I’m banging away at Geoffrey Moore’s Dealing with Darwin. I’ve got thru the definitions section – Part 1: Foundational Models. One thing I really like about Moore’s books is that his models provide consistent language that can be used to discuss complex issues.
His discussion of “Innovation” is consistent with his previous “life cycle” philosophies. This book introduces four Innovation zones; Product Leadership, Customer Intimacy, Operational Excellence, and Category Renewal; each with four sub-classes, that span the life cycle of a market.
This book also introduces two “yin & yang” business architectures, Complex Systems and Volume Operations. I’m going to leave this alone in this post.
In the beginning phase (ie “Growth Markets” ) its all about Product Leadership. The following table illustrates the 4 strategies he introduces in this first Innovation Zone.
|New Product||Existing Product|
|New Market||Disruptive Innovation||Application Innovation|
|Existing Market||Product Innovation||Platform Innovation|
Example: Applying the model to PMCS-Sierra (PMCS) from ’99 to ’00
Having lived through the 90’s growth markets with PMC-Sierra (PMCS) I find that this classification model provides an excellent means to describe the innovation strategies used in that success story. Note that PMCS fits into the “Complex Systems” Business Architecture.
1. Disruptive Innovation
PMCS never really started in the New Product / New Market position. It was an ASIC/ASSP design center focussed on telecom applications. This was very a rough time because the telecom box/system vendors all had captive ASIC design centers. This was like selling snow to Eskimo’s 😦
If there was an innovation here it was the development of the “Fabless Comm-Semi” business model. To focus on developing products instead of selling design services.
2. Application Innovation to the Rescue.
Then along came “private data networks” (Frame Relay & ATM Switches) and the “Internet” (Routers w/ loads of interfaces for telco WAN and LAN). The box vendors in this space were not the incumbents and they all needed telecom interfaces for their products to connect to the telco transport networks. These interfaces needed to inter-operate and were not a significant differentiator of the switch, or router. Using Moore’s definitions PMCS applied “Application Innovation” to this market. PMCS took its telecom expertise and applied it to interface chips for FR/ATM Switches and Routers. PMCS also did a spectacular thing in developing a user group around this topic (the Saturn Group). This enabled astounding customer intimacy and forced PMCS to develop open inter-chip interface standards. The first chip interface standards would become the basis for theATM Forum UTOPIA specification.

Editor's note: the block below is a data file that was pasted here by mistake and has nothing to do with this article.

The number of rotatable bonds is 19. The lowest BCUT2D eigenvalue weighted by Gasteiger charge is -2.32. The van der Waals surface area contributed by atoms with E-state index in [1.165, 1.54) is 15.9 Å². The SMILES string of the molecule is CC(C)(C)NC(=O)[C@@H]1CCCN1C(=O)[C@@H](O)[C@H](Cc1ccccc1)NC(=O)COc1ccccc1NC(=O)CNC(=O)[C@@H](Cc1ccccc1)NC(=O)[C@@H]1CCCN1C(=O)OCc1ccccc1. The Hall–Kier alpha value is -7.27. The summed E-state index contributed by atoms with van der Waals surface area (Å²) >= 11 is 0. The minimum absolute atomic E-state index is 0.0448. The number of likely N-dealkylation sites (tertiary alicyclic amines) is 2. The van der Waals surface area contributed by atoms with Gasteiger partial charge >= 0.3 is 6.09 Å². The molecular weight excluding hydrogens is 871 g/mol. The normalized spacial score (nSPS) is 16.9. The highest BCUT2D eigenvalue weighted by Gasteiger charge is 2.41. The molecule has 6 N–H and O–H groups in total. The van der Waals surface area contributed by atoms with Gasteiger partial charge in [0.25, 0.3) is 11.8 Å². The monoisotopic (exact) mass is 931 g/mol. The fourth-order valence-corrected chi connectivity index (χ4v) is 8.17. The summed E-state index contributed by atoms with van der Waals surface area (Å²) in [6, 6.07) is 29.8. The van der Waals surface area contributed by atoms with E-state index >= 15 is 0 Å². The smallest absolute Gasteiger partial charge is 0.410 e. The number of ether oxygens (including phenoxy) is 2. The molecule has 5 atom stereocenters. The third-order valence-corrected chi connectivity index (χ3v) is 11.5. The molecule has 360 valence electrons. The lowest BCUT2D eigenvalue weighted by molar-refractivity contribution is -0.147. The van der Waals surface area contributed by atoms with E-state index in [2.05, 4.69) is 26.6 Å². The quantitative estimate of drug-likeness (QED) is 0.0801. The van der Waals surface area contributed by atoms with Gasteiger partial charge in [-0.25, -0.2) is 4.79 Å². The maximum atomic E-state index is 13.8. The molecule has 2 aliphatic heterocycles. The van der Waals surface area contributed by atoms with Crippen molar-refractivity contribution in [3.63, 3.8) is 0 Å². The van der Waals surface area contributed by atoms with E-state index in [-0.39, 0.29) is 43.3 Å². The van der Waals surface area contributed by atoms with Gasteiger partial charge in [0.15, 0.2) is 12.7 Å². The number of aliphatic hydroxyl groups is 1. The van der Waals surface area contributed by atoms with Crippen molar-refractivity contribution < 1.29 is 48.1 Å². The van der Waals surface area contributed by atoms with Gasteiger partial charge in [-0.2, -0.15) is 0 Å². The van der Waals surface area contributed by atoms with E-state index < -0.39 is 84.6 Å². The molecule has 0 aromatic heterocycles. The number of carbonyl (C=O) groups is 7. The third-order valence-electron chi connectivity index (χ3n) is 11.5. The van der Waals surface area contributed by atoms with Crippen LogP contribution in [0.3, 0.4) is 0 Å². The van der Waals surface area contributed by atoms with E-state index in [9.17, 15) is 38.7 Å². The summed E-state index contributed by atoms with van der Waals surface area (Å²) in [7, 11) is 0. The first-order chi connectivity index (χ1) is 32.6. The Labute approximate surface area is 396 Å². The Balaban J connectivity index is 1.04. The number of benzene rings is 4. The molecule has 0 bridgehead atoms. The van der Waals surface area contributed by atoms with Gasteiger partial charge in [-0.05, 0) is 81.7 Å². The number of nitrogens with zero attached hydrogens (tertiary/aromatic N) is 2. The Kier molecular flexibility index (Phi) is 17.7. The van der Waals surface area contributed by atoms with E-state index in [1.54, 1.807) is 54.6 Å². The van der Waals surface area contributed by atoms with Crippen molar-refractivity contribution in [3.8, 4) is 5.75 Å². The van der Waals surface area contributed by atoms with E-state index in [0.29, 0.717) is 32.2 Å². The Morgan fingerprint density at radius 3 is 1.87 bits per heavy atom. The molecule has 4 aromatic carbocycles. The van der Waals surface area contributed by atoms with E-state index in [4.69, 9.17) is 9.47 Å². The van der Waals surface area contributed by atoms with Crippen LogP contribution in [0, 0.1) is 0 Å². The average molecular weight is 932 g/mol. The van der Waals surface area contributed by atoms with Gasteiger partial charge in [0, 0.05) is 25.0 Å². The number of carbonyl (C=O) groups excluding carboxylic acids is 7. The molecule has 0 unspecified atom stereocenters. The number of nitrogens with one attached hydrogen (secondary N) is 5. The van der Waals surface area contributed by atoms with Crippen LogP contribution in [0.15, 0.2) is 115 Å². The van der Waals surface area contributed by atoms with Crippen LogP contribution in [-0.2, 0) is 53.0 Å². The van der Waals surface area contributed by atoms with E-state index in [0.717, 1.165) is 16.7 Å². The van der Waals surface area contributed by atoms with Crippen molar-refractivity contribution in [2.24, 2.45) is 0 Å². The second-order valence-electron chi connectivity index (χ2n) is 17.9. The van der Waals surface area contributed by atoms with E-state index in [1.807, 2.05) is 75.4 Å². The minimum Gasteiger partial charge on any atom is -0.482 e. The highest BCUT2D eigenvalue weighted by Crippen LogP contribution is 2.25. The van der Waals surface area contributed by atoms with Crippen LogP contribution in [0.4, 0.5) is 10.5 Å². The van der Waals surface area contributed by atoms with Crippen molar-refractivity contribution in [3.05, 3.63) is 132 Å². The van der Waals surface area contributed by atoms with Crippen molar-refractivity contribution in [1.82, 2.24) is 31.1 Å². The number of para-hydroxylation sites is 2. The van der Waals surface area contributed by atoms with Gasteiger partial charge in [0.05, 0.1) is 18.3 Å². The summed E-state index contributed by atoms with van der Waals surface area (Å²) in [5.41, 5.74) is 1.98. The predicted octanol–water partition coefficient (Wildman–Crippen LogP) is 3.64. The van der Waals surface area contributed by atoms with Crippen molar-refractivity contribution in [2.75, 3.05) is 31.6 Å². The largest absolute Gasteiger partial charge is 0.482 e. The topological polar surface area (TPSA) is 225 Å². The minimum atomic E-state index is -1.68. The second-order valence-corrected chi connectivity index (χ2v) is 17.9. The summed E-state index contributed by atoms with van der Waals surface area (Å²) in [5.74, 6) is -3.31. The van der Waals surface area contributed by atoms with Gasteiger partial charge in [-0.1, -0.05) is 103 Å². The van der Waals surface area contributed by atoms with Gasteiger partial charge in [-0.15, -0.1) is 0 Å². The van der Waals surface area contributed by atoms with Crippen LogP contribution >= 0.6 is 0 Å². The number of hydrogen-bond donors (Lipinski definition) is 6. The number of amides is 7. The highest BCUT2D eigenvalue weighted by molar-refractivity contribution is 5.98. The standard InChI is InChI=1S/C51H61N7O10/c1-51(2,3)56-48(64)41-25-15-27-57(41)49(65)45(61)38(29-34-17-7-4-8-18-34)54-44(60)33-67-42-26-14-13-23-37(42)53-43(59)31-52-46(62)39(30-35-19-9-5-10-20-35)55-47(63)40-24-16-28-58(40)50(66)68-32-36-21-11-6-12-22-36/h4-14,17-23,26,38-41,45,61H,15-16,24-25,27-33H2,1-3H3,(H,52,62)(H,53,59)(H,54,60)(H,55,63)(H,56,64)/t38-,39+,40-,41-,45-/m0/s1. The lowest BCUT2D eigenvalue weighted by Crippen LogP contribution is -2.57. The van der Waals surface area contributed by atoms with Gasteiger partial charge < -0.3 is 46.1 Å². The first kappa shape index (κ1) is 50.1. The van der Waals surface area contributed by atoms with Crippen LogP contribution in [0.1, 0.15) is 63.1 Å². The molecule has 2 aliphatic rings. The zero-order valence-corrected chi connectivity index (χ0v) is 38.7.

3. Gain Market Share with Product Innovation
In the next phase PMCS micro-segmented the market to provide a large suite of telecom interface chips specifically for WAN switches and Routers. To execute on this PMCS expanded its suite of open interface standards which became ATM Forum UTOPIA specs Level 2, 3, and 4 and OIF SPI 3 and SPI 4 specifications. A by-product of these standards is that they allowed PMCS to acquire companies (like IgT) to complete it’s product line.
PMCS did maintain some proprietary interface specifications. These are controversial and it is not clear if this was a good or bad strategy. I vote for bad.
At this time PMCS also began winning designs in the pure telecom market. It finally had enough experience to provide a few truly “world class” telecom products. But the majority of the success was in helping new world data equipment leverage the telco transport backbones.
4. Rake in the Cash with Platform Innovation.
PMCS’s deep customer relationships, and its successful track record in developing open inter-chip interface specifications, allowed it to enter adjacent chip markets. PMCS developed full “reference” sub-systems around these open chip interface standards. Specifically, PMC developed ATM cell processors, PPP/FR processors, DSL Access Muxes, SONET/SDH processors, Switch Fabrics, Embedded MIPS CPUs, and more, that could be connected to its vast suite of Physical Layer Interface chips. The scope of the platform developments in the late ’90’s was enormous. The revenues and profits were awesome ❗
Note that there was also tremendous investment in new non-telco oriented technologies in the late ’90’s. For example, VoIP (Malleable), Ethernet chips (organic), and IP processors (organic & Switch-On). Most were very expensive developments deploying platform innovation strategies, the lengthy downturn made it difficult for these projects to survive 😦
Interesting how Moore’s classifications provide a clear means of describing PMCS’s trajectory from ’88 to 2000. I previously said that “we became successful by taking our hard earned telecom expertise and applying it to the “switch and router” market”. This model allows for a more detailed description of the different innovation strategies PMCS used to remain an industry leader for almost a decade. Cool 😎